With the potential for technical debt at every level of a solution, we have to expand McConnell’s list of types of debt to include unintentional debt incurred by tool choices. This is where technical debt leaves the realm of “friction” and enters vendor lock-in. I say that the “friction” argument really indicates the overall technical debt of a system that increases over time as a function of entropy of any system. All software is in flux at all times as bugs are introduced and patched. The act of patching introduces entropy to the application. Any end user application is really a stack of other applications (operating systems, firmware, application frameworks, language interpreters, turtles all the way down) so there is entropy added from all directions.
Proprietary UNIX v. Open Source GNU/Linux
So the choice of a proprietary UNIX versus an open source GNU/Linux system introduces technical debt of a specific kind. Each dictates hardware requirements, infrastructure software availability, application tooling availability, and more. The proprietary UNIX choice increases the technical debt of the overall system by limiting the sources of those direly needed resources. A GNU/Linux based environment provides more options at the operating system and hardware levels, and the open source nature also makes for easier transitions. There is still a level of debt incurred by the GNU/Linux choice, but it is far lower than the proprietary UNIX choice. And since the proprietary UNIX solution is only available from a single outlet, that is vendor lock-in.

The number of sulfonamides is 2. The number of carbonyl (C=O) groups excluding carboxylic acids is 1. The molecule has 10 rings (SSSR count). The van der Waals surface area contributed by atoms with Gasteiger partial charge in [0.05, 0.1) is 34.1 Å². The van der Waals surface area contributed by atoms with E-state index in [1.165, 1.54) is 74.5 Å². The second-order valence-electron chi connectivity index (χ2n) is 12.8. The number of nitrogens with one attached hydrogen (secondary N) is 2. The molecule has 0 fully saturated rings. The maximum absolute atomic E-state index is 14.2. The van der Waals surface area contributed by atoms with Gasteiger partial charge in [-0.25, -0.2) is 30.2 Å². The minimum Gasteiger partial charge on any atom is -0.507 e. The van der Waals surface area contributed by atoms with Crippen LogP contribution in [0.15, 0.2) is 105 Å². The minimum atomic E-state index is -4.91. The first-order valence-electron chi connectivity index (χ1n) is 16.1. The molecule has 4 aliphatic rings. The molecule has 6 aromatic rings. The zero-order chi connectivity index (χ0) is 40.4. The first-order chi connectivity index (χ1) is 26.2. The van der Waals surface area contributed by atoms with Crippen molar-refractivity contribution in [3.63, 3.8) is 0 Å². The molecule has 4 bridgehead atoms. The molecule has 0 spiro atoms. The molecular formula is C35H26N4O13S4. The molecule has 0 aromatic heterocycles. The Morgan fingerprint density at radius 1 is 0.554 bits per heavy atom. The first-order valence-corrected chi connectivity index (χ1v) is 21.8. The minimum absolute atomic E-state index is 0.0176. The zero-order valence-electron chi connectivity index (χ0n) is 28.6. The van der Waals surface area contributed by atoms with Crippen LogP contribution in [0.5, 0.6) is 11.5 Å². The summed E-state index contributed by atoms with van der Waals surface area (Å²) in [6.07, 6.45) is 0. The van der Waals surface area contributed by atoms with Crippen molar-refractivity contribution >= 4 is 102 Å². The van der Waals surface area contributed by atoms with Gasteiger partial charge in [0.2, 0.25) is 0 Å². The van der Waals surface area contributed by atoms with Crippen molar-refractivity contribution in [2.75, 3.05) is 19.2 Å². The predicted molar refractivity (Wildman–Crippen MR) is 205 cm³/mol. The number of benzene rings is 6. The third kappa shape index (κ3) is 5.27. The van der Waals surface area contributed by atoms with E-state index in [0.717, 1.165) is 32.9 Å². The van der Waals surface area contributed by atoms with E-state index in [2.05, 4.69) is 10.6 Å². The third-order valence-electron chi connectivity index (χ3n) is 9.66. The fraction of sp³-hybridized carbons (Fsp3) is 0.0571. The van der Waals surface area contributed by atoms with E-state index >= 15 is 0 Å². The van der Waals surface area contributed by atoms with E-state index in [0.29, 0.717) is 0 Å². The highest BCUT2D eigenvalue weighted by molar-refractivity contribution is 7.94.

Framed around technical debt, vendor lock-in and platform friction are two sides of the same coin. Vendor lock-in is debt introduced by the simple act of selecting their tools or using their extensions. Vendor lock-in is technical debt because it is likely not accounted for in the overall planning for exit costs. Even if your dev team fully understands and accounts for technical debt, they probably aren’t looking at the frameworks and tooling they use; only their own practices and shortcuts. But the use of a specific Java class from a middleware vendor is just as much unintended technical debt if all the pros and cons of that call are not accounted for. There is, of course, the argument that these vendor hooks are specifically designed to create lock-in (remember the Halloween documents and ‘Embrace, extend, extinguish’?).
What do you think about technical debt and lock-in? We are building the legacy apps of tomorrow, today. Thinking about sunset planning and replacements now can make technical debt a manageable expense in your future. Ensuring you look at all sources of potential debt early will allow you to avoid a big balloon payment at the end of service.
Image courtesy of SXC.HU